R5445-124 Bible Study: We Are Unprofitable Servants

Change language 

::R5445 : page 124::


—MAY 24.—LUKE 17:1-10.—

“He that glorieth, let him glory in the Lord.”—1 CORINTHIANS 1:31.

TODAY’S lesson is in four sections, each apparently distinct and separate. Even the connection in which these words were uttered is not given. Nevertheless, they manifest the Wisdom from Above. We shall consider them in their order.

“It is impossible but that offenses will come.” The word offenses more particularly signifies stumblings, or still more literally, ensnarement. The consecrated followers of Jesus are called little ones, because they are New Creatures who have only started in the new way of full consecration to God’s will. “Babes in Christ,” St. Paul styles these. (1 Corinthians 3:1.) “Little children,” writes St. John. This infantile condition, however, should not continue. There should be growth in grace, knowledge, love. Strength of character should be attained, which would not only be wise, strong and difficult to ensnare, but able also to assist others less developed.

Thus in the Church the more developed ones are styled Elders—literally, elder brothers. Such more particularly represent the Lord amongst the brethren; and Heavenly comfort and advice, reproofs, etc., may at times be sent through these to their younger fellows. The dangers of ensnarement exist because Satan is the prince of this Age, and because he has the majority of mankind more or less under his influence—blinded by error, superstition, sin, etc. “The god of this world hath blinded the minds of all those who believe not.” (2 Corinthians 4:4.) That Jesus did not refer to infants is manifest from the words “One of these little ones which believe in Me.”

We may not suppose that Jesus would unjustly condemn or punish anybody for ignorantly or unintentionally offending His followers, His little ones. We must suppose that He meant to caution those who would deliberately attempt to deceive and ensnare, entrap, discourage, His followers, His little ones. We all have heard of instances of deliberate, intelligent plotting against the followers of the Lord; and to whatever extent this may prevail, it has indicated the Satanic spirit.

Sometimes true people of God have been thus ensnared into the service of Satan, as intimated by the words, “His servants ye are to whom ye render service.” Saul of Tarsus was thus ensnared and used for a time by the

::R5445 : page 125::

Adversary; and he explains that God had mercy upon him because he did this ignorantly. Had he done it with wilful intelligence, we may assume that God would not have had mercy upon him to the extent of rescuing him by a miracle, but that he would have continued in his intelligently wicked way and that it would have been better for him that a millstone had been hung around his neck and he had been drowned in the sea.

This would be because a person thus drowned in the sea would lose merely the present life, and not the future life during the Millennium, after he had been awakened from the sleep of death. He would then have full opportunity for enlightenment through obedience and for recovery from sin and death. But those who intelligently persecute the followers of Jesus and seek to turn them aside from the way of righteousness, pervert their own conscience and so degrade themselves that it will be much more difficult for them to come into accord with the conditions of the New Dispensation beyond the grave. In a word, whoever sins against light and knowledge is endangering his own opportunities for everlasting life.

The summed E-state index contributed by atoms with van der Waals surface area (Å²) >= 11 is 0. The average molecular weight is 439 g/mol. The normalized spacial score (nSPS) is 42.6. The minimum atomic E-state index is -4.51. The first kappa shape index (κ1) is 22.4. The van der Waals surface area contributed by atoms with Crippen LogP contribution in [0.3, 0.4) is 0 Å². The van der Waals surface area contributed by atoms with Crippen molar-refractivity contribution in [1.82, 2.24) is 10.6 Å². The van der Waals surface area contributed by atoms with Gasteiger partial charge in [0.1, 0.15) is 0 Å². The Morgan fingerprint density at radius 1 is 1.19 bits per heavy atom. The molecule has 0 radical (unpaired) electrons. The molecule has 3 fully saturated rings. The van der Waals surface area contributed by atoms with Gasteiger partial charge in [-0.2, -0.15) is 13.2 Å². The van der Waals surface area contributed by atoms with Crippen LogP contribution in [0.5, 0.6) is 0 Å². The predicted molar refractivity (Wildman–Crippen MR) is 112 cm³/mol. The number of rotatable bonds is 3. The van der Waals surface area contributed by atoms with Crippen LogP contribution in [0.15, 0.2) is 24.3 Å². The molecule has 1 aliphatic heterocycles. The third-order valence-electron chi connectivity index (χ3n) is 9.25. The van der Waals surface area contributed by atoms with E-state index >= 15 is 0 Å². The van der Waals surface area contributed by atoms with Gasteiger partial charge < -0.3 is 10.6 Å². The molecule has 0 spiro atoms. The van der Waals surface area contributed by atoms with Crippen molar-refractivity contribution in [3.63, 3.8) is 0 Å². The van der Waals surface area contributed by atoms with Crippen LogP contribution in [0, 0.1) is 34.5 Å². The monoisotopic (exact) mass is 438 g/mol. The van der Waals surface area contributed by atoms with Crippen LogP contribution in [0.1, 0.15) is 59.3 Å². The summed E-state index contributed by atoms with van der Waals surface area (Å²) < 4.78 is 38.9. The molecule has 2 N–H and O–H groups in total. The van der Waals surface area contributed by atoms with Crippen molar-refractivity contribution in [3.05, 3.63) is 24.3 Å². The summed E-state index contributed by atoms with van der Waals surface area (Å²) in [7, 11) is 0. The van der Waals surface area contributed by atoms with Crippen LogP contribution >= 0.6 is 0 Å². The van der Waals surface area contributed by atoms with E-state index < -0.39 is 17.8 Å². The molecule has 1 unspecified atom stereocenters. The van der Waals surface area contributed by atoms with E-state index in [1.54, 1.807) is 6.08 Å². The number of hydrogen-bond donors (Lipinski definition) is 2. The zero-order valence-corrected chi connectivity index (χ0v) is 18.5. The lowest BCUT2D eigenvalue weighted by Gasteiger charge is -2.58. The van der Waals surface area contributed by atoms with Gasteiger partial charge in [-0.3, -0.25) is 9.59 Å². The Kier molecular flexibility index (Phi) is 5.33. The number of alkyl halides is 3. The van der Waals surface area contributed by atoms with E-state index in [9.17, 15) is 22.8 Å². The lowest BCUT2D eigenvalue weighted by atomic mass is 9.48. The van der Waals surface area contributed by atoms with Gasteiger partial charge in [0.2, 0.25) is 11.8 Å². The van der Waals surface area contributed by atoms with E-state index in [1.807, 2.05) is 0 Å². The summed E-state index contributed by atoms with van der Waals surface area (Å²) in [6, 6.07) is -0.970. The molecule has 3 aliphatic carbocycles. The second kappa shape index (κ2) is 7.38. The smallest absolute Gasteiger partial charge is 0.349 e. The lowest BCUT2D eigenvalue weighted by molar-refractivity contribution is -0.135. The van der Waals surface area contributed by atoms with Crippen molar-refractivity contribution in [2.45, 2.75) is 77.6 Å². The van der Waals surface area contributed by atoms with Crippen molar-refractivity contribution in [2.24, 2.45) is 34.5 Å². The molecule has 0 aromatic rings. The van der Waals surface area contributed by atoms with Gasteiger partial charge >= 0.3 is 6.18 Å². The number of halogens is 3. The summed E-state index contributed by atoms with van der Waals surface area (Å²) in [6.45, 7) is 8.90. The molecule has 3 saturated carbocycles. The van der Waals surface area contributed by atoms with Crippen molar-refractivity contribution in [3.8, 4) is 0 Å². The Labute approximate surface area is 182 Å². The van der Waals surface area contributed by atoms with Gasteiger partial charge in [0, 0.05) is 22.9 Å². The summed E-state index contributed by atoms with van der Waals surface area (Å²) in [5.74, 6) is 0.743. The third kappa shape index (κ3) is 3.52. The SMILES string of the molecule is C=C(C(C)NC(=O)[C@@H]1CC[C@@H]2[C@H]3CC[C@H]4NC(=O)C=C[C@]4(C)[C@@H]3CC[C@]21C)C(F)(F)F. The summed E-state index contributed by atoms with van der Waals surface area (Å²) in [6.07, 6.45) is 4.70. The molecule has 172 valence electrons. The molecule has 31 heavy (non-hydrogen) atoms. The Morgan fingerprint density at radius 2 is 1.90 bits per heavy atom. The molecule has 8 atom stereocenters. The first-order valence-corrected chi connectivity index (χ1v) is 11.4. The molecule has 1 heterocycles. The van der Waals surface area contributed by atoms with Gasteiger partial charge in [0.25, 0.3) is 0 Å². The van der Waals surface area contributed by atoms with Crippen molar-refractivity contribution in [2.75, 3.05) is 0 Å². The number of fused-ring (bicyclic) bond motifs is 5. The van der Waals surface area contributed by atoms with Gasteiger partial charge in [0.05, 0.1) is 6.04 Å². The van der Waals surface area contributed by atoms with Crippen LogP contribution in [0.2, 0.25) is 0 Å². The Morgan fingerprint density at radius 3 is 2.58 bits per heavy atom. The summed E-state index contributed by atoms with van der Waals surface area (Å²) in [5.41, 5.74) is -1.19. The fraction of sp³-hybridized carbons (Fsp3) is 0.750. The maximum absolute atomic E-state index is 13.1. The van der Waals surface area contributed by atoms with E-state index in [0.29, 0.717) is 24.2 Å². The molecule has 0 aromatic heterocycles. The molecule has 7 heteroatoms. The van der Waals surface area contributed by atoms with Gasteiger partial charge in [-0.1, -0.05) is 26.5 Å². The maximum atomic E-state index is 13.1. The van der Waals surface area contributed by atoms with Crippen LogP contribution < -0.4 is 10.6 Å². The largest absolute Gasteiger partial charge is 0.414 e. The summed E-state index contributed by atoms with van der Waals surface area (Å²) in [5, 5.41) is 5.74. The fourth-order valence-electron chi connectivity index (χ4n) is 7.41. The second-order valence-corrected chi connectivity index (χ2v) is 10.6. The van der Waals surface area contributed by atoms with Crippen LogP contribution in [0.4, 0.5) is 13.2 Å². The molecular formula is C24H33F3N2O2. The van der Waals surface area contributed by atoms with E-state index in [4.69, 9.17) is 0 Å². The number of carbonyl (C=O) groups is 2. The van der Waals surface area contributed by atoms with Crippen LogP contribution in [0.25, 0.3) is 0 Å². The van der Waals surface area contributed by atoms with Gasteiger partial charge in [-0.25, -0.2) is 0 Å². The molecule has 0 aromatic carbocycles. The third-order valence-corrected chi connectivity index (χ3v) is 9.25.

Verses 3 and 4 are apparently a part of the same discourse recorded in Matthew 18:15-22. The lesson is addressed to the followers of Jesus, not to the world. It relates primarily to their duty toward the brethren of the Household of Faith, but secondarily it has a broader application. It may at times be given this broader application; but the injunction in Matthew 18, that the counsel of brethren be brought in and that ultimately, if necessary, the matter come before the Church, proves to us that it is in reality not intended for any but the Church.

The lesson is mercy—boundless mercy. The basis of the argument is that all need mercy, Divine mercy, because all are imperfect; and in order to assist us in the cultivation of this grace, the Lord has arranged that His blessings to us, His favor, shall be dependent upon our endeavor to exercise this Godlike quality. “Be ye like unto your Father; for He is kind to the unthankful.”

It seems strange that our forefathers and ourselves were so deceived by the false doctrines which St. Paul styles “doctrines of devils.” (1 Timothy 4:1.) Once we thought of the Heavenly Father as absolutely unforgiving—full of hate for His human creatures, because they had sinned—instead of forgiving their sin. We insisted that the wage, or penalty, of sin must be torment, and that to all eternity. How little we understood the real character of the God of all grace, the Father of mercies!

Some of us, perhaps, endeavored to justify our error by assuming that God Himself was all goodness, kindness and love, but had behind Him an inexorable Law demanding the torture of His creatures—a Law from which He could not escape, and which bound Him to the doing of things which His own Law condemned in humanity.

Others of us deluded ourselves into thinking that all mankind enjoyed at some time between birth and death a full opportunity for turning from sin to righteousness and of becoming saints. Only of late years are Bible students becoming aware of how absurd is this position. Now we are realizing that, for four thousand years, only the one little nation of the Jews had any knowledge of God, or any promise of eternal life held out to them, or any instruction respecting sin and its penalty. And even the Jews, to whom the Law was given, Jesus and His Apostles declared were blinded by Satan. Jesus, addressing

::R5446 : page 125::

His Apostles, said, “Blessed are your eyes, for they see; and your ears, for they hear.” The great nation of the Jews neither saw nor heard. The same is true of nine-tenths of the population of Christendom, not to mention heathendom.